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Russia’s Invasion of Ukraine Is Officially a Total Disaster

Russian T-90 tank firing its main gun. Image Credit: Russian Ministry of Defense.

Russia’s Ukraine Nightmare Is Getting Worse – Three weeks ago, a Russian ammo depot in Belgorod, close to the border with Ukraine was hit in a series of “revenge blasts,” a move a top Ukrainian official called “karma” for the Kremlin’s unprovoked invasion of Ukraine. The payback has only continued, and on Monday, another Russian ammo depot was targeted – this time in the Russian-occupied city of Izium, in the Kharkiv Oblast in Eastern Ukraine.

The city had fallen to the Russian invaders on April 1, but Ukrainian forces mounted a large counteroffensive last week.

“The hottest spot remains the Izium direction,” regional governor Oleh Sinegubov said in comments shared on social media, as reported by Reuters.

“Our armed forces have switched to a counteroffensive there. The enemy is retreating on some fronts and this is the result of the character of our armed forces,” Sinegubov continued.

The large depot of Russian ammunition was destroyed in a fire after it came under attack, Ukraine’s General Staff of the Armed Forces announced via a report posted to Facebook. The report further claimed that Ukrainian defense forces had damaged a separate field ammunition warehouse in the area of Davidov Brid, a village outside of the city of Kherson. Russia so far has not confirmed the destruction or damage of either depot, but if true, these would be the latest setbacks that the Kremlin has seen in recent weeks.

Ukrainian authorities did not provide any information on how much Russian ammunition was destroyed in the attacks, nor was it made clear whether the depots contained small arms ammunition, ordnance for artillery and tanks, or both.

Russian Losses Mounting?

Ukraine’s defense ministry has reported that the Russian military has sustained significant combat losses since it launched its unprovoked and unwarranted attack in late February. To date, Russia has reportedly lost 1,228 tanks, 2,101 vehicles, and 577 artillery systems. In addition, more than 27,000 Russian soldiers have been killed – the largest combat losses since the Second World War, and far greater than the 14,453 troops that the Soviet Union lost in its roughly 10-year war in Afghanistan.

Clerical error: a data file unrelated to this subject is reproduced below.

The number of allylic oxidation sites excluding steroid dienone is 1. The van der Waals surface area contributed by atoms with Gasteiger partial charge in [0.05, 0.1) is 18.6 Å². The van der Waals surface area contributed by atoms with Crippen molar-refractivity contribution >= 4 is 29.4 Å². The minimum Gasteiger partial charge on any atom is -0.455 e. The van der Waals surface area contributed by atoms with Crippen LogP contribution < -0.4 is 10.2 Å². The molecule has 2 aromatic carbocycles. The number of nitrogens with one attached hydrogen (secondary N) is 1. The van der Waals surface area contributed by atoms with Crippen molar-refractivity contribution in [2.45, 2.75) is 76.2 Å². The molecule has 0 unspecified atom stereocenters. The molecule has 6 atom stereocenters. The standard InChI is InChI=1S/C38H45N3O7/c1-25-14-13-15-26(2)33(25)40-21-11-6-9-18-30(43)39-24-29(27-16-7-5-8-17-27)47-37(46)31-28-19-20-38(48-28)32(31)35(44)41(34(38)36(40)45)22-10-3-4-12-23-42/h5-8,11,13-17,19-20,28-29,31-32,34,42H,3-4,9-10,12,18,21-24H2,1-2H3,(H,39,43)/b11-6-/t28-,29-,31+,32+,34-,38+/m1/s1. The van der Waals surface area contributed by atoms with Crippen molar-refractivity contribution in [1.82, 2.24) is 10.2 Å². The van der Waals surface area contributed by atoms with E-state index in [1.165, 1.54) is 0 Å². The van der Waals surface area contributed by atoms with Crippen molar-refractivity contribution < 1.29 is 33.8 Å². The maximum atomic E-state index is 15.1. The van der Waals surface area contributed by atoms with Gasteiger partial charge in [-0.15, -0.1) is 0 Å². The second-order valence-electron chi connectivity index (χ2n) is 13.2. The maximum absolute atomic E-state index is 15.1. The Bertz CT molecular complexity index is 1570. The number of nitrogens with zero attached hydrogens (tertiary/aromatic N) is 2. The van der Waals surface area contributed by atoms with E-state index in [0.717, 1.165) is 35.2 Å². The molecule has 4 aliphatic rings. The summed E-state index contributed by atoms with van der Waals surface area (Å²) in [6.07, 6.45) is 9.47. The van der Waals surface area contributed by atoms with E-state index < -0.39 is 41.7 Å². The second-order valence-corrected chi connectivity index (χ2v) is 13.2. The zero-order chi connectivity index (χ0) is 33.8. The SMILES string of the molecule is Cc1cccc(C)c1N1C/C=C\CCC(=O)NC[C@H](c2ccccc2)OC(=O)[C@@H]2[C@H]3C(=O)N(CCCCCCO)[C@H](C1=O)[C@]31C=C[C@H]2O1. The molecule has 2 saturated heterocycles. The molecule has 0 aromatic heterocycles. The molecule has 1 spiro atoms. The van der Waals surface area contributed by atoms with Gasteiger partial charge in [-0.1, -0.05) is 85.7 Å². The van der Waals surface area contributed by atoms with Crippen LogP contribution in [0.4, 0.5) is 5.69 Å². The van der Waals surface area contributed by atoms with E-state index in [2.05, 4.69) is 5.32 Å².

There have also been reports that up to 40,000 Russian soldiers have been killed, wounded or captured in the conflict.

The Russian military has been steadily losing ground, and Newsweek reported that one Ukrainian battalion had pushed Russian troops back to the border this past weekend.

The British Ministry of Defence also released a report on Sunday that suggested that the Russian military has lost up to “one-third” of its ground combat forces initially committed to Ukraine when the invasion began. That report, which was shared on social media, added that Russian forces are “constrained by degraded enabling capabilities, continued low morale and reduced combat effectiveness. Many of these capabilities cannot be quickly replaced or reconstituted, and are likely to continue to hinder Russian operations in Ukraine.”

The Kremlin’s invasion of Ukraine has been met with stronger than expected resistance, and it has largely failed to meet any of Russian President Vladimir Putin’s main objectives.

Now a Senior Editor for 1945, Peter Suciu is a Michigan-based writer who has contributed to more than four dozen magazines, newspapers and websites. He regularly writes about military hardware, and is the author of several books on military headgear including A Gallery of Military Headdress, which is available on Peter is also a Contributing Writer for Forbes.

Written By

Expert Biography: A Senior Editor for 1945, Peter Suciu is a Michigan-based writer who has contributed to more than four dozen magazines, newspapers, and websites with over 3,000 published pieces over a twenty-year career in journalism. He regularly writes about military hardware, firearms history, cybersecurity, and international affairs. Peter is also a Contributing Writer for Forbes. You can follow him on Twitter: @PeterSuciu.